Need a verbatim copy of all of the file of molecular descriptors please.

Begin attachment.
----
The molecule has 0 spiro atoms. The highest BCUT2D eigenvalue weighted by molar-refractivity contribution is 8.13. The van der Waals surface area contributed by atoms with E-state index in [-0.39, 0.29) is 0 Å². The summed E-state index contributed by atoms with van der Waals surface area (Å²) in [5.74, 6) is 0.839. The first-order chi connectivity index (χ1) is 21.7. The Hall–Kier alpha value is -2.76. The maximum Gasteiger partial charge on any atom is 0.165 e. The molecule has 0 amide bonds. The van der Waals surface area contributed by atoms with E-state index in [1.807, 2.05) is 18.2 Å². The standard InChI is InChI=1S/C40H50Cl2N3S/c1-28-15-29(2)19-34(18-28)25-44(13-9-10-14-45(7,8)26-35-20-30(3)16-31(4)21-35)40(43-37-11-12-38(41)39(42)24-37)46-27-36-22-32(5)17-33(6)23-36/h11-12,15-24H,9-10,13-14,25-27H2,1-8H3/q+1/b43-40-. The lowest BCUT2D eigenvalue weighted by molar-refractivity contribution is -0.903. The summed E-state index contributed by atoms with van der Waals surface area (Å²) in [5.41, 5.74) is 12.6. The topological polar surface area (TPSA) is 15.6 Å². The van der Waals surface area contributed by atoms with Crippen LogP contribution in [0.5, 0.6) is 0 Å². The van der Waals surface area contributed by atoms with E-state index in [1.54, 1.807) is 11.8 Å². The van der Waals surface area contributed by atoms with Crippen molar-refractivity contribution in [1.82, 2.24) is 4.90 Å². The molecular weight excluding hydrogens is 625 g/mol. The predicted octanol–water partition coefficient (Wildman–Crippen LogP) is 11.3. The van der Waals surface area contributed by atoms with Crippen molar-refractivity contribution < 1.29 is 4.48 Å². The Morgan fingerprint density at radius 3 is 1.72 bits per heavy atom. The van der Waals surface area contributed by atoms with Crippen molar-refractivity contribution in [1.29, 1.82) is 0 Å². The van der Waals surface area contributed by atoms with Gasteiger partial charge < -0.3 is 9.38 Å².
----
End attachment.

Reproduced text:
The molecule has 0 spiro atoms. The highest BCUT2D eigenvalue weighted by molar-refractivity contribution is 8.13. The van der Waals surface area contributed by atoms with E-state index in [-0.39, 0.29) is 0 Å². The summed E-state index contributed by atoms with van der Waals surface area (Å²) in [5.74, 6) is 0.839. The first-order chi connectivity index (χ1) is 21.7. The Hall–Kier alpha value is -2.76. The maximum Gasteiger partial charge on any atom is 0.165 e. The molecule has 0 amide bonds. The van der Waals surface area contributed by atoms with E-state index in [1.807, 2.05) is 18.2 Å². The standard InChI is InChI=1S/C40H50Cl2N3S/c1-28-15-29(2)19-34(18-28)25-44(13-9-10-14-45(7,8)26-35-20-30(3)16-31(4)21-35)40(43-37-11-12-38(41)39(42)24-37)46-27-36-22-32(5)17-33(6)23-36/h11-12,15-24H,9-10,13-14,25-27H2,1-8H3/q+1/b43-40-. The lowest BCUT2D eigenvalue weighted by molar-refractivity contribution is -0.903. The summed E-state index contributed by atoms with van der Waals surface area (Å²) in [5.41, 5.74) is 12.6. The topological polar surface area (TPSA) is 15.6 Å². The van der Waals surface area contributed by atoms with Crippen LogP contribution in [0.5, 0.6) is 0 Å². The van der Waals surface area contributed by atoms with E-state index in [1.54, 1.807) is 11.8 Å². The van der Waals surface area contributed by atoms with Crippen molar-refractivity contribution in [1.82, 2.24) is 4.90 Å². The molecular weight excluding hydrogens is 625 g/mol. The predicted octanol–water partition coefficient (Wildman–Crippen LogP) is 11.3. The van der Waals surface area contributed by atoms with Crippen molar-refractivity contribution < 1.29 is 4.48 Å². The Morgan fingerprint density at radius 3 is 1.72 bits per heavy atom. The van der Waals surface area contributed by atoms with Crippen molar-refractivity contribution in [1.29, 1.82) is 0 Å². The van der Waals surface area contributed by atoms with Gasteiger partial charge < -0.3 is 9.38 Å².